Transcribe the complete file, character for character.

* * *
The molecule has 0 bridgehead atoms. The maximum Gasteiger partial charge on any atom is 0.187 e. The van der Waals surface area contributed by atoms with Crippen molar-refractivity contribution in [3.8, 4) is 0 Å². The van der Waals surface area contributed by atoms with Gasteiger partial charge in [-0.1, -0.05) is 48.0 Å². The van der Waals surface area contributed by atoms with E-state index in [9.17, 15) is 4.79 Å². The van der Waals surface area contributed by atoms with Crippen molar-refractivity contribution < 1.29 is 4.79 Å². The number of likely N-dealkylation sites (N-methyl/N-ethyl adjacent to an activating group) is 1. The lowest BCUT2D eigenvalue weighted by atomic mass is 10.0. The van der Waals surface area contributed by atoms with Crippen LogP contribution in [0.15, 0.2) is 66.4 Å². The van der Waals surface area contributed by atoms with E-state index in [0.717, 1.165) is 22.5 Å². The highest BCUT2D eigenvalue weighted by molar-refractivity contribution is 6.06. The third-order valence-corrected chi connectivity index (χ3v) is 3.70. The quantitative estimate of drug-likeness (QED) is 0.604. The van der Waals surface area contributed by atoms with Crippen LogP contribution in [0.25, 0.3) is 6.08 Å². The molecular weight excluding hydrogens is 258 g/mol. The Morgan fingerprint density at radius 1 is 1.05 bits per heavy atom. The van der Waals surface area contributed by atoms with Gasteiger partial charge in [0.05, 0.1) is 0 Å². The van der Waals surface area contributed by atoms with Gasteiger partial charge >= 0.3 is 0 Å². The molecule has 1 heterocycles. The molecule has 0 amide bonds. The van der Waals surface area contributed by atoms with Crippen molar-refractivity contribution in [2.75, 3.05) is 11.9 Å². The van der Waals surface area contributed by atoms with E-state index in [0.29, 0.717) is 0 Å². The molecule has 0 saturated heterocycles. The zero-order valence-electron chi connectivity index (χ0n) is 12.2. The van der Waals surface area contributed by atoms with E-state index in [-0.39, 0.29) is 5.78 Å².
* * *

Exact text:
The molecule has 0 bridgehead atoms. The maximum Gasteiger partial charge on any atom is 0.187 e. The van der Waals surface area contributed by atoms with Crippen molar-refractivity contribution in [3.8, 4) is 0 Å². The van der Waals surface area contributed by atoms with Gasteiger partial charge in [-0.1, -0.05) is 48.0 Å². The van der Waals surface area contributed by atoms with E-state index in [9.17, 15) is 4.79 Å². The van der Waals surface area contributed by atoms with Crippen molar-refractivity contribution < 1.29 is 4.79 Å². The number of likely N-dealkylation sites (N-methyl/N-ethyl adjacent to an activating group) is 1. The lowest BCUT2D eigenvalue weighted by atomic mass is 10.0. The van der Waals surface area contributed by atoms with Crippen LogP contribution in [0.15, 0.2) is 66.4 Å². The van der Waals surface area contributed by atoms with E-state index in [0.717, 1.165) is 22.5 Å². The highest BCUT2D eigenvalue weighted by molar-refractivity contribution is 6.06. The third-order valence-corrected chi connectivity index (χ3v) is 3.70. The quantitative estimate of drug-likeness (QED) is 0.604. The van der Waals surface area contributed by atoms with Crippen LogP contribution in [0.25, 0.3) is 6.08 Å². The molecular weight excluding hydrogens is 258 g/mol. The Morgan fingerprint density at radius 1 is 1.05 bits per heavy atom. The van der Waals surface area contributed by atoms with Gasteiger partial charge in [0.05, 0.1) is 0 Å². The van der Waals surface area contributed by atoms with Gasteiger partial charge >= 0.3 is 0 Å². The molecule has 1 heterocycles. The molecule has 0 amide bonds. The van der Waals surface area contributed by atoms with Crippen molar-refractivity contribution in [2.75, 3.05) is 11.9 Å². The van der Waals surface area contributed by atoms with E-state index in [0.29, 0.717) is 0 Å². The molecule has 0 saturated heterocycles. The zero-order valence-electron chi connectivity index (χ0n) is 12.2. The van der Waals surface area contributed by atoms with E-state index in [-0.39, 0.29) is 5.78 Å².